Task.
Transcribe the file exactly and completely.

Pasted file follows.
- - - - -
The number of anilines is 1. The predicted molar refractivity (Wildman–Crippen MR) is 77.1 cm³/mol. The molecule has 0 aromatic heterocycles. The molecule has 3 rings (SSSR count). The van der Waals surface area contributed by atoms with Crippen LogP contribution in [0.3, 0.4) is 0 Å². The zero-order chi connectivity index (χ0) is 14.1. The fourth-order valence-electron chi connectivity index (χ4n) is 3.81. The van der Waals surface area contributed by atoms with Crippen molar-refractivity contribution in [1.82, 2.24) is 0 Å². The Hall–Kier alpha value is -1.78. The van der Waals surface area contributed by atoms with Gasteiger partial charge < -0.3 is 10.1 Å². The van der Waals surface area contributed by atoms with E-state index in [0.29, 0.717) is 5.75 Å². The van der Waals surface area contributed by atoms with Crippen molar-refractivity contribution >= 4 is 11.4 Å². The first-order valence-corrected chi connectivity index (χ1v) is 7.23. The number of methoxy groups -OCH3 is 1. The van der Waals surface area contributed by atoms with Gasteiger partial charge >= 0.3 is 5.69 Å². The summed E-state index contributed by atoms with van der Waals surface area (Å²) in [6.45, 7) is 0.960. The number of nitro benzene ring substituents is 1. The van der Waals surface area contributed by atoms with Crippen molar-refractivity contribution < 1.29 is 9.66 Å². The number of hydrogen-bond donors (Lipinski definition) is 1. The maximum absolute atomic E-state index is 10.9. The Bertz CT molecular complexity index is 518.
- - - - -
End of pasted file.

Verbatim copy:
The number of anilines is 1. The predicted molar refractivity (Wildman–Crippen MR) is 77.1 cm³/mol. The molecule has 0 aromatic heterocycles. The molecule has 3 rings (SSSR count). The van der Waals surface area contributed by atoms with Crippen LogP contribution in [0.3, 0.4) is 0 Å². The zero-order chi connectivity index (χ0) is 14.1. The fourth-order valence-electron chi connectivity index (χ4n) is 3.81. The van der Waals surface area contributed by atoms with Crippen molar-refractivity contribution in [1.82, 2.24) is 0 Å². The Hall–Kier alpha value is -1.78. The van der Waals surface area contributed by atoms with Gasteiger partial charge < -0.3 is 10.1 Å². The van der Waals surface area contributed by atoms with E-state index in [0.29, 0.717) is 5.75 Å². The van der Waals surface area contributed by atoms with Crippen molar-refractivity contribution >= 4 is 11.4 Å². The first-order valence-corrected chi connectivity index (χ1v) is 7.23. The number of methoxy groups -OCH3 is 1. The van der Waals surface area contributed by atoms with Gasteiger partial charge >= 0.3 is 5.69 Å². The summed E-state index contributed by atoms with van der Waals surface area (Å²) in [6.45, 7) is 0.960. The number of nitro benzene ring substituents is 1. The van der Waals surface area contributed by atoms with Crippen molar-refractivity contribution < 1.29 is 9.66 Å². The number of hydrogen-bond donors (Lipinski definition) is 1. The maximum absolute atomic E-state index is 10.9. The Bertz CT molecular complexity index is 518.